Salvation Army Kettles
The sight of a well-wrapped man or woman standing next to a red kettle and shaking a hand-held BELL greets many an American CHRISTMAS SEASON shopper upon entering or leaving a department store. For over one hundred years the Salvation Army has stationed these bell-ringers on street corners and at malls in order to collect money to feed the poor at Christmas time. For many the red kettle and tinkling bell have become a holiday symbol and a reminder that the Christmas season is upon us.
The Salvation Army is a non-profit, religious organization dedicated to spreading the Christian faith and aiding the poor. It began in London, ENGLAND, in the year 1865, when Methodist minister William Booth (1829-1912) decided that in order to reach social outcasts and poor people with the Christian message, he would have to leave his church and preach in the streets. Booth and his followers overcame early opposition and achieved a degree of success. In 1878 Booth changed his organization’s name from the Christian Mission to the Salvation Army. In 1880 some of Booth’s followers emigrated to the United States, founding a branch of the Salvation Army in NEW YORK CITY. The organization is now active in 99 countries and claims over three million members worldwide.
The first Salvation Army Christmas kettle appeared in San Francisco in 1891. In that year Joseph McFee, who had achieved the rank of captain within the Salvation Army, resolved to raise funds to provide Christmas dinners for those in need. The Englishman remembered having seen people with big pots collecting coins for charity back home in his native Liverpool. He decided the same strategy could work here. McFee obtained a kettle and permission to set it up at the foot of Market Street, where the Oakland ferry landed. His campaign was a success, and by 1895 thirty Salvation Army divisions in various towns and cities were using the Christmas kettles. The use of kettles to collect coins reminded donors that their money would be used to prepare meals for the poor. Indeed, in the early days the slogan “Keep the pot boiling” often appeared on the Salvation Army signs posted above the kettles. In 1897 the Salvation Army declared that donations made to kettles nationwide had provided 150,000 Christmas dinners for poor people. By 1898 the New York chapter of the Salvation Army was providing an enormous, sit-down Christmas dinner for the poor in Madison Square Garden.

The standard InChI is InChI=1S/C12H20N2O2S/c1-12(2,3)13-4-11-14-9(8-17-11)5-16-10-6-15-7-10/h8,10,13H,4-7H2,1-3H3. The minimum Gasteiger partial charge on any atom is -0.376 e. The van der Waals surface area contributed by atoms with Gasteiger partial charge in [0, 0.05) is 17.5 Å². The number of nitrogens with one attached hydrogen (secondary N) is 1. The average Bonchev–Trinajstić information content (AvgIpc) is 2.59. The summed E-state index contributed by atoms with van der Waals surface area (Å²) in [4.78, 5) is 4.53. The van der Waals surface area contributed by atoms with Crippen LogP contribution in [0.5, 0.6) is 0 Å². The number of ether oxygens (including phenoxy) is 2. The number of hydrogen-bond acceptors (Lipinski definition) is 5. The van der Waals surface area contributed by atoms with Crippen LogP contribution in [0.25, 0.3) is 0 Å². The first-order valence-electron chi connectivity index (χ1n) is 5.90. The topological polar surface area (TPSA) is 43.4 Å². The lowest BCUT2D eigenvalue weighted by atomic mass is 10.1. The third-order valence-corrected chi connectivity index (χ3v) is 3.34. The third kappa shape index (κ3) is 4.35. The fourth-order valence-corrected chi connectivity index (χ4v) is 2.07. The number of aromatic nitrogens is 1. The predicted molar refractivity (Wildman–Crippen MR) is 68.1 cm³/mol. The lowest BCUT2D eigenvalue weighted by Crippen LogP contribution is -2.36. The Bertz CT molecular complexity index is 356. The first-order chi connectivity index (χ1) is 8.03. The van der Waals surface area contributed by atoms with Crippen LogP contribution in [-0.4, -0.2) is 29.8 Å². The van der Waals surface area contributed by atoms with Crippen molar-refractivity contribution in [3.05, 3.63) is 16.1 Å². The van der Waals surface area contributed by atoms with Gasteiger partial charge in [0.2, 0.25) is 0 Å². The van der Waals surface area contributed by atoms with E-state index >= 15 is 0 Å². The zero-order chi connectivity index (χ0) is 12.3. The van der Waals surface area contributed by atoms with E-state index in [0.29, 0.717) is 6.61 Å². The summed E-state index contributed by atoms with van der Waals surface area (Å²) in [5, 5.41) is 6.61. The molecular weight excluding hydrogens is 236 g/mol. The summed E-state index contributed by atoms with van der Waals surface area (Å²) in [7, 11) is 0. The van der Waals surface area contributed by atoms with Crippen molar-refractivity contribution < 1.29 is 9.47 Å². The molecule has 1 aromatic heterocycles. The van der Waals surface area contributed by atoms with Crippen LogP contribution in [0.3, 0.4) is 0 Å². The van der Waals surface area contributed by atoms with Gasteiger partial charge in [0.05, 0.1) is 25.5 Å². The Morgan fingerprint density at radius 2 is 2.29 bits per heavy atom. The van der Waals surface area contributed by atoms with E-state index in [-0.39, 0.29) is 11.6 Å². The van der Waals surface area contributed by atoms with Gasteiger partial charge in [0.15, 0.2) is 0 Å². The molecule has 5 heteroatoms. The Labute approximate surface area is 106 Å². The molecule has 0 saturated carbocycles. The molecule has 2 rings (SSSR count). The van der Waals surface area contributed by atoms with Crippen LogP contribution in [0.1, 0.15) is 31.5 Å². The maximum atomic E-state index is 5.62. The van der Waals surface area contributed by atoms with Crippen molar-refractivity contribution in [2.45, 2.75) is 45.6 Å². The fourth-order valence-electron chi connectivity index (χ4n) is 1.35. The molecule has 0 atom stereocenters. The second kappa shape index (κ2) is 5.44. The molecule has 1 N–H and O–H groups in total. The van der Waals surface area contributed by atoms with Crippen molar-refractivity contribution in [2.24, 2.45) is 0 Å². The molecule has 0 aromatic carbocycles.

The vision of Christmas as a season especially appropriate for charitable giving gained in popularity in the second half of the nineteenth century (see also A CHRISTMAS CAROL; CHRISTMAS IN NINETEENTH-CENTURY AMERICA). By the last decade of the nineteenth century, the idea of funding Christmas dinners for the poor had become particularly fashionable among the middle and upper classes. Rich donors often attended the dinners as well, which were held in arenas or theaters. The well-to-do were required to buy a ticket to the event, which entitled them to a spectator’s seat inside the arena. There they witnessed first-hand masses of poor people sating their hunger, and, hopefully, expressing their gratitude to their benefactors. These trends in charitable giving may have contributed to the Salvation Army’s sweeping success in their Christmas kettle campaign.
The Salvation Army still provides sit-down Christmas dinners for those in need, but today’s kettle donations may also go towards providing the means for poor families to celebrate Christmas dinner at home or towards other social services. The Salvation Army aids seven million Americans each year from Thanksgiving to Christmas. Their success with the bell and kettle at Christmas time has inspired other charities to post their own volunteers on the sidewalk with similar equipment to collect charitable donations during the holiday season.